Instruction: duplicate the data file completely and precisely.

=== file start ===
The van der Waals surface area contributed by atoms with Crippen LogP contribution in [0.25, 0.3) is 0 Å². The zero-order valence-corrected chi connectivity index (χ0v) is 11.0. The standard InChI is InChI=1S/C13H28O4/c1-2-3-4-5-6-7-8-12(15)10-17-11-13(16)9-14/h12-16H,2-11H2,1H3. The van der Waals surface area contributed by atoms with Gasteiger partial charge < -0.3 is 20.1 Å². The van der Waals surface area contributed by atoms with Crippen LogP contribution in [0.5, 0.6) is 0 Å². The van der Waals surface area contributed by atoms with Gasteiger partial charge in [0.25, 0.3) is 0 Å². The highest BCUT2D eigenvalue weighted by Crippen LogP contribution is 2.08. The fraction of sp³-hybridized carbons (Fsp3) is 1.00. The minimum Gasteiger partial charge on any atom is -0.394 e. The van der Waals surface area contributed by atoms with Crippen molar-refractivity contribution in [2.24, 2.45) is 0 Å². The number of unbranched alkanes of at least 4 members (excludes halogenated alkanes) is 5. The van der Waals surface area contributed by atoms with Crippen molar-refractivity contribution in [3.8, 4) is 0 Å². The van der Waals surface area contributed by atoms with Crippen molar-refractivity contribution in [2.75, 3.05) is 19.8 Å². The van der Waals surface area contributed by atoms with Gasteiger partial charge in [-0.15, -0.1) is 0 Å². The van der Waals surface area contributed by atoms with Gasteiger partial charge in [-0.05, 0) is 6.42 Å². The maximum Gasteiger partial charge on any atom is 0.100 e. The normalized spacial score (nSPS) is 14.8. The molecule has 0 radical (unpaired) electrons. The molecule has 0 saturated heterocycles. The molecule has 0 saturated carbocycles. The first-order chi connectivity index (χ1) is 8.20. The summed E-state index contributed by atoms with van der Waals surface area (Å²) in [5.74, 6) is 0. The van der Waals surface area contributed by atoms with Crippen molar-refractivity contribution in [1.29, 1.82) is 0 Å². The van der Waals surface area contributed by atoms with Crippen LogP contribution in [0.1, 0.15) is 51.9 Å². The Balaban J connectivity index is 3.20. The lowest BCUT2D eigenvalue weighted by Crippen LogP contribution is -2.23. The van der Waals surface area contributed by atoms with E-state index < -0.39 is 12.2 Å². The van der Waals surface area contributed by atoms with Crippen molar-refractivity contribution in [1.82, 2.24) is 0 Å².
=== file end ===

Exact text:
The van der Waals surface area contributed by atoms with Crippen LogP contribution in [0.25, 0.3) is 0 Å². The zero-order valence-corrected chi connectivity index (χ0v) is 11.0. The standard InChI is InChI=1S/C13H28O4/c1-2-3-4-5-6-7-8-12(15)10-17-11-13(16)9-14/h12-16H,2-11H2,1H3. The van der Waals surface area contributed by atoms with Gasteiger partial charge < -0.3 is 20.1 Å². The van der Waals surface area contributed by atoms with Crippen LogP contribution in [0.5, 0.6) is 0 Å². The van der Waals surface area contributed by atoms with Gasteiger partial charge in [0.25, 0.3) is 0 Å². The highest BCUT2D eigenvalue weighted by Crippen LogP contribution is 2.08. The fraction of sp³-hybridized carbons (Fsp3) is 1.00. The minimum Gasteiger partial charge on any atom is -0.394 e. The van der Waals surface area contributed by atoms with Crippen molar-refractivity contribution in [2.24, 2.45) is 0 Å². The number of unbranched alkanes of at least 4 members (excludes halogenated alkanes) is 5. The van der Waals surface area contributed by atoms with Crippen molar-refractivity contribution in [3.8, 4) is 0 Å². The van der Waals surface area contributed by atoms with Crippen molar-refractivity contribution in [2.75, 3.05) is 19.8 Å². The van der Waals surface area contributed by atoms with Gasteiger partial charge in [-0.15, -0.1) is 0 Å². The van der Waals surface area contributed by atoms with Gasteiger partial charge in [-0.05, 0) is 6.42 Å². The maximum Gasteiger partial charge on any atom is 0.100 e. The normalized spacial score (nSPS) is 14.8. The molecule has 0 radical (unpaired) electrons. The molecule has 0 saturated heterocycles. The molecule has 0 saturated carbocycles. The first-order chi connectivity index (χ1) is 8.20. The summed E-state index contributed by atoms with van der Waals surface area (Å²) in [5.74, 6) is 0. The van der Waals surface area contributed by atoms with Crippen molar-refractivity contribution in [1.29, 1.82) is 0 Å². The van der Waals surface area contributed by atoms with Crippen LogP contribution in [0.1, 0.15) is 51.9 Å². The Balaban J connectivity index is 3.20. The lowest BCUT2D eigenvalue weighted by Crippen LogP contribution is -2.23. The van der Waals surface area contributed by atoms with E-state index < -0.39 is 12.2 Å². The van der Waals surface area contributed by atoms with Crippen molar-refractivity contribution in [1.82, 2.24) is 0 Å².